The Royals were delighted to grab Florida right-hander Brady Singer, MLB Pipeline's No. 2-rated 2018 Draft prospect, with the 18th overall pick in June. But while the other five college arms they landed in the first five rounds all saw extensive action in their pro debuts, Singer didn't take the
The Royals were delighted to grab Florida right-hander Brady Singer, MLB Pipeline's No. 2-rated 2018 Draft prospect, with the 18th overall pick in June. But while the other five college arms they landed in the first five rounds all saw extensive action in their pro debuts, Singer didn't take the mound after signing for $4,247,500, a franchise-record for a pitcher.
Instructional league rosters
Singer dealt with a minor left hamstring injury at the end of his career with the Gators, so Kansas City shut him down for about a month after he signed in July. Rather than ramp him back up quickly to get him into some Minor League games, they decided instead to wait until instructional league.
The Royals opened their instructional league program Sept. 17 at their training base in Surprise, Ariz., and Singer has pitched two innings every Monday since they began playing games a week later. He'll make one final appearance next Monday before the camp ends on Oct. 19.
"He's been outstanding," Kansas City vice president and assistant GM for player personnel J.J. Picollo said. "He's been really good with his fastball, with his command maybe off a tick, and his slider has been very good. He's trying to bring his changeup along, and last Monday he threw three changeups in one sequence that all were above average.
"All three of his pitches are good and there's a lot of deception in what he does. Once he locates his pitches, he's going to be very, very good."
Rather than having Singer hang around their facility and watch Rookie-level Arizona League action in August, the Royals sent him to low Class A Lexington for a week to work with Legends pitching coach Mitch Stetter and pitching coordinator Larry Carter. He also spent a week at Rookie-level Idaho Falls to learn from Chukars pitching coach Jeff Suppan. He'll likely make his pro debut in Lexington next April, though opening 2018 at high Class A Wilmington also is a possibility.
Kansas City's top pick from the 2017 Draft, first baseman Nick Pratto, also is in instructional league. A pure hitter who earned some Joey Votto comparisons before the Royals selected him 14th overall, Pratto started slowly in his first full pro season before hitting .357/.436/.630 in the final month and a half at Lexington to finish at .280/.343/.443. His main emphasis in Surprise is refining his approach at the plate.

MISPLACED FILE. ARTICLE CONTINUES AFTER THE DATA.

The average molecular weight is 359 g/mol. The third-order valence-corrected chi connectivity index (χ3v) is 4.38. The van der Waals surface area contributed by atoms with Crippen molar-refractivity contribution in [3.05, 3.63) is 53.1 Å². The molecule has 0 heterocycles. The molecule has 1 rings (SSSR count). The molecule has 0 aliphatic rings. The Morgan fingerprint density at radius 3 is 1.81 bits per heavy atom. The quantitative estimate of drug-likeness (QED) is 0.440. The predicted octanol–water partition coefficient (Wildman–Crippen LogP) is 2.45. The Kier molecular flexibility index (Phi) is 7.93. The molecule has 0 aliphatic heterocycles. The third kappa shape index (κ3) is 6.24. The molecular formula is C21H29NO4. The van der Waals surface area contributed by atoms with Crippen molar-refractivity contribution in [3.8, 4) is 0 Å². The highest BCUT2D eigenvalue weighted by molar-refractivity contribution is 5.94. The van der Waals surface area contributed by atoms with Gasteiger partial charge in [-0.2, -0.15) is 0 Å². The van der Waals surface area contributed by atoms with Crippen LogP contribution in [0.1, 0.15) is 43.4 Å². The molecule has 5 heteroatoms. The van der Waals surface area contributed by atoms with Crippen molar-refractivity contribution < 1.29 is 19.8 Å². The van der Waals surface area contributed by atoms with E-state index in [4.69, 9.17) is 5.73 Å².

"He's so selective at the plate that sometimes it works to his disadvantage," Picollo said. "We want him to focus on how many times he gets to a two-strike count because he struck out more than he should based on his swing and pitch selection. We want him to be selective but not overly selective.
"If you see a ball up in the zone early in the count, we want you on that. He did that more in the second half. And defensively, he's just outstanding."
Pratto also stood out in the postseason, batting .333/.481/.667 with two homers in six games as the Legends won the South Atlantic League title. Several other members of Lexington's championship clubs are in Surprise, including two more of the system's top prospects in outfielder Seuly Matias and catcher M.J. Melendez.
Signed for $2.25 million in 2015, Matias led the Minors in home run rate (one per 12.1 plate appearances) and ranked sixth with 31 homers in just 94 games before missing the end of the season when he cut his right thumb on the cargo door of the team bus while loading his luggage in mid-August. Healthy again, he left camp Saturday along with shortstop Jeison Guzman to play for a 23-and-under Dominican team in an international tournament in Colombia. Before departing, Matias focused on making more contact after striking out in 35 percent of his plate appearances this season.
"He's learning how to use the right side of the field better," Picollo said. "He has a tendency to chase breaking balls but he's showing signals that he's figuring it out. He's able to self-evaluate, knows what he's able do to well and what he's not able to do well and what he needs to do to fix it.
"He's working constantly on the breaking ball. He's the only hitter in the system who during batting practice asks for breaking balls. He doesn't try to hit home runs, he just stays back and hits balls to right field. He wants to be a better hitter."
A 2018 second-rounder, Melendez smashed 19 homers, led SAL catchers by throwing out 42 percent of basestealers and improved as a receiver during his first full season. He's working on polishing his offense and defense during instructional league.
"His arm strength is excellent but he likes to throw from his knees and we're trying to gradually wean him off of that and sync up his exchange," Picollo said. "We thought coming into the year he was more of an offensive catcher, but he came a long way with his receiving, his pitcher/catcher relationships and his game-calling too.
"He has the highest hard-hit-ball rate in our system, but his strikeouts need to come down a little bit. He can get rotational a bit and deep with his hands, so he can get beat with fastballs in on his hands sometimes. He just needs to control his load and be a little more directional. We're really happy with him."
Jim Callis is a reporter for MLB.com. Follow @jimcallisMLB on Twitter. Listen to him on the weekly Pipeline Podcast.